Cavafy reviewed in the Times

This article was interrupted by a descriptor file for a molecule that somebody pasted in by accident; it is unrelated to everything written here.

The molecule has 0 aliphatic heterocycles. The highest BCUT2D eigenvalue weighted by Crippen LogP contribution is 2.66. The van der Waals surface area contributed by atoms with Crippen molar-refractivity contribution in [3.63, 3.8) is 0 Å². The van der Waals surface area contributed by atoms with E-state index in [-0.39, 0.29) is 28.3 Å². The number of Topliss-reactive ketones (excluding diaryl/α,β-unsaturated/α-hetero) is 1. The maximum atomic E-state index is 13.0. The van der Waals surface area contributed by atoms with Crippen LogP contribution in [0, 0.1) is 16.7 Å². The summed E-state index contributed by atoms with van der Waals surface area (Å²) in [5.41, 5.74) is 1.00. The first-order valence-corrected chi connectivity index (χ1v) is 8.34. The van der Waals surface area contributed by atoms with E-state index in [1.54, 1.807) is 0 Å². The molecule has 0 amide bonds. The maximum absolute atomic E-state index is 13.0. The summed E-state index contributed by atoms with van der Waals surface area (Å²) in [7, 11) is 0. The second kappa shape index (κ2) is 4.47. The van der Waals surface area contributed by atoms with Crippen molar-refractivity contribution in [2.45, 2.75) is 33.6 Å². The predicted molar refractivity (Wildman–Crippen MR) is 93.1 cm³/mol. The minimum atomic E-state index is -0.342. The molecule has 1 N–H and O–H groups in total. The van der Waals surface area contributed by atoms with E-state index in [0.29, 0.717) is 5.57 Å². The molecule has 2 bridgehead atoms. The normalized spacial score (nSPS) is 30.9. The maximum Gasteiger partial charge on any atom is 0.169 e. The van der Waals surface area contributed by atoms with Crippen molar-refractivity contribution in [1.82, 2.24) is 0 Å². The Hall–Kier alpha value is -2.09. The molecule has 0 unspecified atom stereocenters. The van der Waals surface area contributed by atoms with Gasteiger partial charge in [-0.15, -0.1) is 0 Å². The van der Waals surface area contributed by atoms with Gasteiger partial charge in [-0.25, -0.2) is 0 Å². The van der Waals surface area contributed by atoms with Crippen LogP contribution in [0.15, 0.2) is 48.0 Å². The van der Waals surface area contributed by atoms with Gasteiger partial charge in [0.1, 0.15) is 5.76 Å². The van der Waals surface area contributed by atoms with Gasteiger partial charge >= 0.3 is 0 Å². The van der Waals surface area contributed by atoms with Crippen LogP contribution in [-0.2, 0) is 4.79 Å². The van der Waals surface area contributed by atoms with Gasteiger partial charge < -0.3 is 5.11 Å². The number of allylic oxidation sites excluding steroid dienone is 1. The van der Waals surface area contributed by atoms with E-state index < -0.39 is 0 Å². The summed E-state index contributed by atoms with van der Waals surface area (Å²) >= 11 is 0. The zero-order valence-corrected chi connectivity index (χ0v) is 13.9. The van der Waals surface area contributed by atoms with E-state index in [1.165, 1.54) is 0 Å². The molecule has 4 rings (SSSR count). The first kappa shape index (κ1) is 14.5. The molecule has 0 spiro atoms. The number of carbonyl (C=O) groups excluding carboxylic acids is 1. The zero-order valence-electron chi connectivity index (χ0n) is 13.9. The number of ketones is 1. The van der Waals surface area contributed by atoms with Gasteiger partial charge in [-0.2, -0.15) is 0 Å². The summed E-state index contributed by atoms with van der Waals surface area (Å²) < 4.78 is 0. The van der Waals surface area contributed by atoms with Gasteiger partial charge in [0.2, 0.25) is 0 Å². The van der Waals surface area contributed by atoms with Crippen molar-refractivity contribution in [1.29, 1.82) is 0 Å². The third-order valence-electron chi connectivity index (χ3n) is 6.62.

“A Greek gentleman in a straw hat, standing absolutely motionless at a slight angle to the universe.” With this sentence the novelist E. M. Forster introduced the Alexandrian Greek poet Constantine Cavafy to the English-speaking world in 1919. Since then, Cavafy’s distinctive tone — wistfully elegiac but resolutely dry-eyed — has captivated English-language poets from W. H. Auden to James Merrill to Louise Glück. Auden maintained that Cavafy’s tone seems always to “survive translation,” and Daniel Mendelsohn’s new translations render that tone more pointedly than ever before. Together with “The Unfinished Poems” (the first English translation of poems Cavafy was still drafting when he died in 1933), this “Collected Poems” not only brings us closer to one of the great poets of the 20th century; it also reinvigorates our relationship to the English language.